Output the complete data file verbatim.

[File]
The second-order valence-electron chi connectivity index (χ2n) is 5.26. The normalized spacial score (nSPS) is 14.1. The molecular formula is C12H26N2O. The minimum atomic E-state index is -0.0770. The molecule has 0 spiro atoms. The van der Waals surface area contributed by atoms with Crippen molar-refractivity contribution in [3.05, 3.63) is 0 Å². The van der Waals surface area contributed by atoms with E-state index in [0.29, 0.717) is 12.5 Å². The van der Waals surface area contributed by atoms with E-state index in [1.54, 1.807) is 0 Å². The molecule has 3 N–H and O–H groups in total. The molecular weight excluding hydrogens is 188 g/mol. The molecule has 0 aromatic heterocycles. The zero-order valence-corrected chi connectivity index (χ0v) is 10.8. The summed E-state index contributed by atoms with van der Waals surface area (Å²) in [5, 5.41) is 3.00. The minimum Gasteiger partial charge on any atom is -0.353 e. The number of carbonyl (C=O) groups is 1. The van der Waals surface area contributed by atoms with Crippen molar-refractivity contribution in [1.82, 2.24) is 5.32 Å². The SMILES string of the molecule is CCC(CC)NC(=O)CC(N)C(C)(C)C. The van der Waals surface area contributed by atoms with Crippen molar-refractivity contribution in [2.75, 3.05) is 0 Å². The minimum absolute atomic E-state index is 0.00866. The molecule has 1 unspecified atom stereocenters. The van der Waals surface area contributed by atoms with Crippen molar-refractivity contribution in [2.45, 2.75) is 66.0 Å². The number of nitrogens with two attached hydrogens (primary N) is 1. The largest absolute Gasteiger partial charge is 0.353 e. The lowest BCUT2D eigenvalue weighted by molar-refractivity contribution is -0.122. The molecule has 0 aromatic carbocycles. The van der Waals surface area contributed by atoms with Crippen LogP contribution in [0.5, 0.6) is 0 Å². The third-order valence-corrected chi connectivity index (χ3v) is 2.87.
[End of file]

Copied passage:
The second-order valence-electron chi connectivity index (χ2n) is 5.26. The normalized spacial score (nSPS) is 14.1. The molecular formula is C12H26N2O. The minimum atomic E-state index is -0.0770. The molecule has 0 spiro atoms. The van der Waals surface area contributed by atoms with Crippen molar-refractivity contribution in [3.05, 3.63) is 0 Å². The van der Waals surface area contributed by atoms with E-state index in [0.29, 0.717) is 12.5 Å². The van der Waals surface area contributed by atoms with E-state index in [1.54, 1.807) is 0 Å². The molecule has 3 N–H and O–H groups in total. The molecular weight excluding hydrogens is 188 g/mol. The molecule has 0 aromatic heterocycles. The zero-order valence-corrected chi connectivity index (χ0v) is 10.8. The summed E-state index contributed by atoms with van der Waals surface area (Å²) in [5, 5.41) is 3.00. The minimum Gasteiger partial charge on any atom is -0.353 e. The number of carbonyl (C=O) groups is 1. The van der Waals surface area contributed by atoms with Crippen molar-refractivity contribution in [1.82, 2.24) is 5.32 Å². The SMILES string of the molecule is CCC(CC)NC(=O)CC(N)C(C)(C)C. The van der Waals surface area contributed by atoms with Crippen molar-refractivity contribution in [2.75, 3.05) is 0 Å². The minimum absolute atomic E-state index is 0.00866. The molecule has 1 unspecified atom stereocenters. The van der Waals surface area contributed by atoms with Crippen molar-refractivity contribution in [2.45, 2.75) is 66.0 Å². The number of nitrogens with two attached hydrogens (primary N) is 1. The largest absolute Gasteiger partial charge is 0.353 e. The lowest BCUT2D eigenvalue weighted by molar-refractivity contribution is -0.122. The molecule has 0 aromatic carbocycles. The van der Waals surface area contributed by atoms with Crippen LogP contribution in [0.5, 0.6) is 0 Å². The third-order valence-corrected chi connectivity index (χ3v) is 2.87.